According to Izvestia, a Ministry committee has decided that the centers in Kaluga, Vladivostok and Pervouralsk will be re – branded as Regional Culture Centers and will switch their focus to ‘spiritual and patriotic enlightenment’ (which includes educational programs developed with the Russian Orthodox Church). The “innovative” project, initially created by Vladislav Surkov in 2012 as a 21st century analogue to the USSR’s Palaces of Culture, was envisioned as an educational initiative that would allow regional audiences to access the “most contemporary technologies in sculpture, painting and digital art.” The 1.25-billion ruble (roughly $18.9M) project was developed in close collaboration with Moscow’s Strelka Institute for Media, Architecture and Design.

Two years later (and nearly half-way into the project’s budget), the official position towards culture has changed so radically that it makes Surkov look progressive.

Film director Nikolai Burlyaev, a self-proclaimed “patriot” with strong homophobic views who is developing the new Regional Centers, claims that “there is no such thing” as innovative culture: “the previous concept for these centers was based on the idea of creating a new type of citizen, an agent of change, someone capable of political reform. Well, as we all know, that’s how Maidan started, and that’s what I told the Minister (Vladimir Medinsky)”. Ironically, Surkov himself was reported to be in Minsk with Vladimir Putin participating in the negotiation with Petro O. Proshenko, Angela Merkel and Francois Hollande. that is slated to decide the fate of post – Maidan Ukraine.

Last Tuesday, in another move that left many puzzled, the Ministry of Culture announced the dismissal of Irina Lebedeva from the position of director of the State Tretyakov Gallery in Moscow, which she headed since 2009. Lebedeva will be replaced Zelphira Tregulova, who previously worked at the Museums of the Moscow Kremlin and ROSIZO exposition center. Apparently, Lebedeva, a prominent scholar of Russian avant – garde art, was deemed “managerially ineffective” in dealing with issues of “matters of organization, construction work and restoration”. Some sources link her departure to budgeting issues connected to the construction of a new building for the Tretyakov, planned to open in 2018-2020.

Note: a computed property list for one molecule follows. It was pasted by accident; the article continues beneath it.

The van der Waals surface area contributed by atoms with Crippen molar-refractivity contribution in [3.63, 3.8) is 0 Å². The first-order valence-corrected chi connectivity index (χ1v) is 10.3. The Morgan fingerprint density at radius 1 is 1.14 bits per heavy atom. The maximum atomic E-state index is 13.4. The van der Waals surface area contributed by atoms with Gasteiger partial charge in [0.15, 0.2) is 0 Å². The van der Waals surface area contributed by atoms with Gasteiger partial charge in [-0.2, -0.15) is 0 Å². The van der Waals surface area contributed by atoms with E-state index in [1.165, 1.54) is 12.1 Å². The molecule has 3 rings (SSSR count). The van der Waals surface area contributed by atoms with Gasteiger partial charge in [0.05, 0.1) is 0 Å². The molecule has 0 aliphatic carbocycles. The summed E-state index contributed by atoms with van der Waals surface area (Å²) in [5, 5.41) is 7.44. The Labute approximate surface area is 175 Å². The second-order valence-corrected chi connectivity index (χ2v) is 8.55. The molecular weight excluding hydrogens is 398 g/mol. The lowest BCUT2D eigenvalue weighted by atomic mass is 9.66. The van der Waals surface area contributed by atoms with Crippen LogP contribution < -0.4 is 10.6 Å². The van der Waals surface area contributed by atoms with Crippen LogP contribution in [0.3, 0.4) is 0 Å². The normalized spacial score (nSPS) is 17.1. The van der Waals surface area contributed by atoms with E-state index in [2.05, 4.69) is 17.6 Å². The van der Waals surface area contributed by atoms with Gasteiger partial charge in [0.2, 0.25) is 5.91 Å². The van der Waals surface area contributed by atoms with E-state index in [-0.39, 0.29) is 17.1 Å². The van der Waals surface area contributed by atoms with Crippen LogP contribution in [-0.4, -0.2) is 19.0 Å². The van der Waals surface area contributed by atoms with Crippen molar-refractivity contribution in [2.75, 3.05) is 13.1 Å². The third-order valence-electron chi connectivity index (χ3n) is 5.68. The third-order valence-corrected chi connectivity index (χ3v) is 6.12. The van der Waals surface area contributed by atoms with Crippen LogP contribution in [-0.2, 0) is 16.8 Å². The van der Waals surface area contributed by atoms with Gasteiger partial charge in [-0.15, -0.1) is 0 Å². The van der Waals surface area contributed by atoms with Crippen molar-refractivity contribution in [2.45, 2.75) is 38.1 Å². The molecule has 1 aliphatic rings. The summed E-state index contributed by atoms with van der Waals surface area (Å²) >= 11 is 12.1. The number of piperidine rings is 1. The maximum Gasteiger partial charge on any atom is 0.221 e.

Speaking of budgets: Vladimir Ovcharenko, Regina gallerist and Vladey auctioneer, has masterminded an auction format fit for Russia’s struggling economy. On February 17th, Ovcharenko will hold the first Vladey All For 100 auction with starting prices for all lots fixed at 100 Euro. Apparently, these days 100 Euros can get you a small canvas by Valery Chtak, Misha Most and Alexey Kallima, a wall piece by Irina Korina or even a small drawing by Georgiy Guryanov. According to The New York Times’report on the London auction week, however, Russians still have no problem dropping several million on a Malevich. The avant-garde artist’s self – portrait on paper was sold for £5.7 million at Sotheby’s to a dealer rumored to be buying on behalf of Roman Abramovich. That being said, the seller was also Russian, so who knows what all this means in the grand economic scheme of things.

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Leviathan Triumphs in LA, Vishneva Takes the Stage in NY

2015 is off to a great start for Russian cinema (if not for Russia itself): Andrei Zvyagintsev took home a Golden Globe for “Leviathan” in the Best Foreign Language Film category the other night in Los Angeles. Zvyagintsev’s “Leviathan”, a tragic tale of a small – town mechanic (played by Alexey Serebryakov) fighting against local authorities that are attempting to demolish his family home on the coast of the Barents Sea, has received raving reviews from critics in Russia and abroad. Shaun Walker’s profile of Zvyagintsev in The Guardian gives a good overview of the film, and its implications in the current political climate.

Zvyagintsev's Leviathan

Zvyagintsev’s Leviathan

The Golden Globe is only one of the many prestigious awards the film has received this season: it won the Best Screenplay in Cannes (where it was also nominated for a Palm d’Or), ARRI / OSRAM Award as Best International Film at the Munich Film Festival and Critics Award in Sao Paulo.